Certain things stick in your mind – for me it is injustices.
One example was when an elderly lady was trying to legally evict tenants from her bungalow so she could move in now her house was too big. The tenant resisted arguing that the elderly lady could afford to buy a new bungalow but the tenant could not afford the moving fees. The client advised the court and opponent that she was taking her entire extended family to a remote Greek isle for her birthday so kindly avoid these dates. On the day the client left, the tenant issued an application for production of financial details, and the Judge found that the client was at fault for not leaving a telephone number, notwithstanding the fact that all extended family were on the remote Greek isle so nothing could be done. The judge failed to find anything suspicious in the tenant’s actions. Truly an injustice.
A further example was when a head cleaner whilst walking up the office stairs noted there was a banana skin on the stairs but as her hands were full, she made a mental note of it and intended to pick up the banana skin on her way back down. Yes, you’ve guessed it – she fell on her way down on the aforementioned banana skin! And then pursued a claim for damages and at the trial on liability won, notwithstanding she was in charge of operating the inspection regime and the fact that by her own admission, she had already seen the danger. At the appeal, the Judge stated he would not have found for the Claimant, but could see why the DJ did, and so the appeal was dismissed. What an injustice to common sense.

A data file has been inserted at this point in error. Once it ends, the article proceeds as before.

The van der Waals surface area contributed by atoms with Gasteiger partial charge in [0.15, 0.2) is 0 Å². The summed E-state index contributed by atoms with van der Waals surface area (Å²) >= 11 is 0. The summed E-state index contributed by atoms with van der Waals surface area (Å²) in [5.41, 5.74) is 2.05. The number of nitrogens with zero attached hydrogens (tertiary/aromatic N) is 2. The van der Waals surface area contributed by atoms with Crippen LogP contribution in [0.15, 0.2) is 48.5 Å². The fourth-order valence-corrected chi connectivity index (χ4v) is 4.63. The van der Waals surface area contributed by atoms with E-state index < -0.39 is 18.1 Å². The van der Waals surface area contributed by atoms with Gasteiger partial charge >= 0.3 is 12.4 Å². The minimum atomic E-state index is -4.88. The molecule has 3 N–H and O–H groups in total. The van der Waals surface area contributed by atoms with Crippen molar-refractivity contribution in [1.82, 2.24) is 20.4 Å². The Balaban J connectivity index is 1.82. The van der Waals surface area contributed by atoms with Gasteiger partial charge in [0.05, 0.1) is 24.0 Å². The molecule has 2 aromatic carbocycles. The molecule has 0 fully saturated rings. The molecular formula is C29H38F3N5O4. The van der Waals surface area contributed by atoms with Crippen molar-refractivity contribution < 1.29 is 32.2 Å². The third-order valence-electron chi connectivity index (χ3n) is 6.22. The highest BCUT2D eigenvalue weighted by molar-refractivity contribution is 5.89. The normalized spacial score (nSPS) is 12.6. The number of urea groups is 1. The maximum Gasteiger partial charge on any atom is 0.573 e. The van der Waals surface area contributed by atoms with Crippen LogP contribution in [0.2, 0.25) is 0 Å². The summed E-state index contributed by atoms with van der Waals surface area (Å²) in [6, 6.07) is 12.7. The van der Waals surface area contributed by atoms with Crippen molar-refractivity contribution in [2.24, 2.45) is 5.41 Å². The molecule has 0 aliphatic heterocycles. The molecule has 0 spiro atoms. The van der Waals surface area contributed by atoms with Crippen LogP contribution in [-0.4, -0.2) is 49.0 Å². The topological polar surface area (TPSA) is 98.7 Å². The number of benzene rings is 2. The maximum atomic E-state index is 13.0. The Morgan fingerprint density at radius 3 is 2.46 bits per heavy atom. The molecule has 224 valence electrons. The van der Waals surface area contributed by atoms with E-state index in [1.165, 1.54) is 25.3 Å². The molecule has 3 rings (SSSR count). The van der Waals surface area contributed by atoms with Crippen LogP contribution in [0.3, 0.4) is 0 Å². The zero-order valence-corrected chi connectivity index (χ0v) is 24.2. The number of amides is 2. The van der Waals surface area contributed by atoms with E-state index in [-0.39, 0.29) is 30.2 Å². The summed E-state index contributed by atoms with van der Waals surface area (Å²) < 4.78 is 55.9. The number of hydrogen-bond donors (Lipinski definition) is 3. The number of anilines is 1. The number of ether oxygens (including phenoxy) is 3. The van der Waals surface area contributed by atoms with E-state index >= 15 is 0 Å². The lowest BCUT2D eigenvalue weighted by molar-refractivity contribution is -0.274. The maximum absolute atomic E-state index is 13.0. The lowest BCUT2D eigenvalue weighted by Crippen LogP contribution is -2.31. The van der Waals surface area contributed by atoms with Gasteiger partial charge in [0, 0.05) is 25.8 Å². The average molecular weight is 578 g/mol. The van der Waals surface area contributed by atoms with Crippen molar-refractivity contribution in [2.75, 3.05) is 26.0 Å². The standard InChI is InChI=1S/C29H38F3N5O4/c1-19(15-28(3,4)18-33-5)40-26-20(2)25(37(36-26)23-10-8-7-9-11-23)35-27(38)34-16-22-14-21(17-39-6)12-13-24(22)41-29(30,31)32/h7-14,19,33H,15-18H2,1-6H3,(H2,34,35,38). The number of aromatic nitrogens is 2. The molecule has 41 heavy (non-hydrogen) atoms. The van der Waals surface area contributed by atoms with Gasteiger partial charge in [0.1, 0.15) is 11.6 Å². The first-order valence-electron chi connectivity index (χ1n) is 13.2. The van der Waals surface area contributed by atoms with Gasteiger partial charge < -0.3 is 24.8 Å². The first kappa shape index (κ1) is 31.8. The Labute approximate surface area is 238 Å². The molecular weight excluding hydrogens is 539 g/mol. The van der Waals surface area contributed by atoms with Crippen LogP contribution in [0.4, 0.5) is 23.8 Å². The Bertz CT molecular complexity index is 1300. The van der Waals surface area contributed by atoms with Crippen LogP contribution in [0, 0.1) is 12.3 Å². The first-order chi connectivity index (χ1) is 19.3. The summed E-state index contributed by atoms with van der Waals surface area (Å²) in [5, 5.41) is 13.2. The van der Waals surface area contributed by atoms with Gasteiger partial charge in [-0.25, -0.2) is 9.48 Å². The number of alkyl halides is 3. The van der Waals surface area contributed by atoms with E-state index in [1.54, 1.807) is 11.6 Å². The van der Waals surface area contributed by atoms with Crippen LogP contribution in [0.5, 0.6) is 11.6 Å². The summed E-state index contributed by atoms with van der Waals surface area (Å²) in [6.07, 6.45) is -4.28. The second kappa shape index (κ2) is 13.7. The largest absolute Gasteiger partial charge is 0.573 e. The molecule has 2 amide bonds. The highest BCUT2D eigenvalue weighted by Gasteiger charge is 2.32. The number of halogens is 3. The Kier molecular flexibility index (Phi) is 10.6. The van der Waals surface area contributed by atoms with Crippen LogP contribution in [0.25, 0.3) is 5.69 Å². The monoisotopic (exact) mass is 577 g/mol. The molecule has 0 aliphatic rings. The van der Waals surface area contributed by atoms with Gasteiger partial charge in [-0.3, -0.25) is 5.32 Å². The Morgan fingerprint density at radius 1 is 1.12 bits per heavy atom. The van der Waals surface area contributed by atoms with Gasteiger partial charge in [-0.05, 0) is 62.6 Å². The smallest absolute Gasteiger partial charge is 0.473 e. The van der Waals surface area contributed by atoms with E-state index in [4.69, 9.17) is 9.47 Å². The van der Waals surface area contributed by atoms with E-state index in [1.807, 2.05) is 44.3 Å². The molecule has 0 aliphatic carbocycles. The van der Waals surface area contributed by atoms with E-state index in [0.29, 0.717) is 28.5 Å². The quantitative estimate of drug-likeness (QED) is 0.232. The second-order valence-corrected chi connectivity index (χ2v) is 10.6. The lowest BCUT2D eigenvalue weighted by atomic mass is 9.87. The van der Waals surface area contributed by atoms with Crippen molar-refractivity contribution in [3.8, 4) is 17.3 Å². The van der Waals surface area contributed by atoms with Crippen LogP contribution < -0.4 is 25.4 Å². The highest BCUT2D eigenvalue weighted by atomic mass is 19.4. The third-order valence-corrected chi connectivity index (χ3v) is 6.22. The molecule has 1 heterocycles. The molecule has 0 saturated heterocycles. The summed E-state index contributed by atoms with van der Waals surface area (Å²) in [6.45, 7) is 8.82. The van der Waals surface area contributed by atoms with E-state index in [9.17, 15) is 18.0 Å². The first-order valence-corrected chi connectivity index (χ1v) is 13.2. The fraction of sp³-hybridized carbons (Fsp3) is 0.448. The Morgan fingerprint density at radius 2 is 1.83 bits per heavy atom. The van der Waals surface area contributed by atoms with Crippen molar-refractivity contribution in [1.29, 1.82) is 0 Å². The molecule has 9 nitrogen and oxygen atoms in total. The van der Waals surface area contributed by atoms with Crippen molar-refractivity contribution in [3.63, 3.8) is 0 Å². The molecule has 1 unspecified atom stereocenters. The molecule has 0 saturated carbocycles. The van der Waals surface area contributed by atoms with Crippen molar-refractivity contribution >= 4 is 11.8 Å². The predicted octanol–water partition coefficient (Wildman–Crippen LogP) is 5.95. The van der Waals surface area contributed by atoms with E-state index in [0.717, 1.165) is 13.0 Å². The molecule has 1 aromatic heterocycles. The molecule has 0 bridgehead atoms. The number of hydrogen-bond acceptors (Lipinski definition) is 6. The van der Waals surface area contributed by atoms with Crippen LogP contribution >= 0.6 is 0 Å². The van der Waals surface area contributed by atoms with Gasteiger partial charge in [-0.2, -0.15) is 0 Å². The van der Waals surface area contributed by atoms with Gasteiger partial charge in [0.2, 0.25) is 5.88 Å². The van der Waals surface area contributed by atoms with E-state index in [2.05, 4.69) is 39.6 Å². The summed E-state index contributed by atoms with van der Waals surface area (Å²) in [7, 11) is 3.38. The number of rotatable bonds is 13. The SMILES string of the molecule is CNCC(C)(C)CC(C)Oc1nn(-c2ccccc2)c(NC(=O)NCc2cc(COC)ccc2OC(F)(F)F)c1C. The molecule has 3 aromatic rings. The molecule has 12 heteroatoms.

So, why this blog? My teenage son came in today in a mood. He had forgotten his money for the gym and it was our fault. Why? His mum had asked if he had everything before he left including money – yes mum! It was our fault because I was at work, and his mum was driving so couldn’t answer the phone when he called wanting us to drive to the gym and give him some money that he should have already had. Of course. So, the logic of a teenager appears to be that of a Judge.
So in order to outwit a Judge, think like a teenager.